Why Some Students Experience Problems

Many students who have academic problems exhibit some of the same destructive behaviors. They often refuse to utilize available resources and generally have a non-participatory attitude. They don’t participate in tutoring, come to the office for help, read their email or respond to attempts to help them.

These students often expend their energy on unproductive activities, like fighting a parking ticket or arguing with a roommate. Sometimes students end up having problems with a course because they are too busy fighting with administration over relatively minor things. These problems serve the purpose of temporarily distracting students from their real problem – that they are falling behind in work.

Some students have trouble because they have too much time on their hands and are unable to structure their day around studying, learning issues, being involved in research, volunteering, networking, etc. The busier students are, the better off and more successful they usually are.

Some students have organization problems that prevent them from staying on top of their work, even if they have good intentions. There is so much to keep up with in medical school that a student can easily become overwhelmed. You must stay on top of your calendar daily or you may miss a required activity. Keeping a calendar a week in advance and scheduling out your time each day can help you feel less weighed down. Your advisors can help you with scheduling until you get the hang of it. Don't be afraid to ask for help.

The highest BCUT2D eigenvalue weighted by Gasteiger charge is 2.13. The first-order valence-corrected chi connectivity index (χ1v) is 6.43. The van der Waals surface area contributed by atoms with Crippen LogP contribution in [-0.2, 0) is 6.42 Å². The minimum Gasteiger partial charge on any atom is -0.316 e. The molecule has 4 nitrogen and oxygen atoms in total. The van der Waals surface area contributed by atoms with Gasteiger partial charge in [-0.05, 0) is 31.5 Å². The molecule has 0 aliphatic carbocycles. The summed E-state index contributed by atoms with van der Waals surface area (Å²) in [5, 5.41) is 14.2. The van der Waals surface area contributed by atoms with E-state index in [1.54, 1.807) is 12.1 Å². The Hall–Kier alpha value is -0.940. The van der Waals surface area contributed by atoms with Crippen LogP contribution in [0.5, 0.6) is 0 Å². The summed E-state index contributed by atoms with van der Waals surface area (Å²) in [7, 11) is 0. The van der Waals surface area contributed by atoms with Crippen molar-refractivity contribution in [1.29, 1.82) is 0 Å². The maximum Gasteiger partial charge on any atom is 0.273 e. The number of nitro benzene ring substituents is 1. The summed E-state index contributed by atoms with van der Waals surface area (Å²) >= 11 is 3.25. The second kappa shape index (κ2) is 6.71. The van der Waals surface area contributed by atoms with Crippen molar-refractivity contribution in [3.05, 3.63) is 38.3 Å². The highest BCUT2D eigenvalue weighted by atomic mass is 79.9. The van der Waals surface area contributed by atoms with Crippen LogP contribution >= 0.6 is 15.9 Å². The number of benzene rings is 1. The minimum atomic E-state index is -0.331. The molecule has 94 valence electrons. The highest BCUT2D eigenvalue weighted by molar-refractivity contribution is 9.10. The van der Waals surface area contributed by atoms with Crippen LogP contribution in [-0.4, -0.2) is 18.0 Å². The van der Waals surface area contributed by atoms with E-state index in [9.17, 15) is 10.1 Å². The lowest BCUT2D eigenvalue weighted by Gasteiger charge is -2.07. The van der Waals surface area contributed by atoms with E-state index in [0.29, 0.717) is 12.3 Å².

Sometimes students lose sight of the purpose of medical school – to prepare them to be a doctor. They become distracted, depressed, burned out and discouraged because they can’t see how the material they are being required to study has anything to with that mission. “I graduated! Now bring in the patients. What do you mean that I have to spend the next two years in the classroom? I thought I was going to be doing some doctoring.” Keep the light at the end of tunnel clearly in sight. After the first two years, you are in the hospital. And those years will go by quickly.

Remember that your advisors are there to help. The problems you are facing are common and your advisors are familiar with them – the workload is overwhelming, the new expectations are a heavy burden and your family feels rejected because of your time commitment. Reach out to your advisors. They can help you manage your time and put your problems into perspective.

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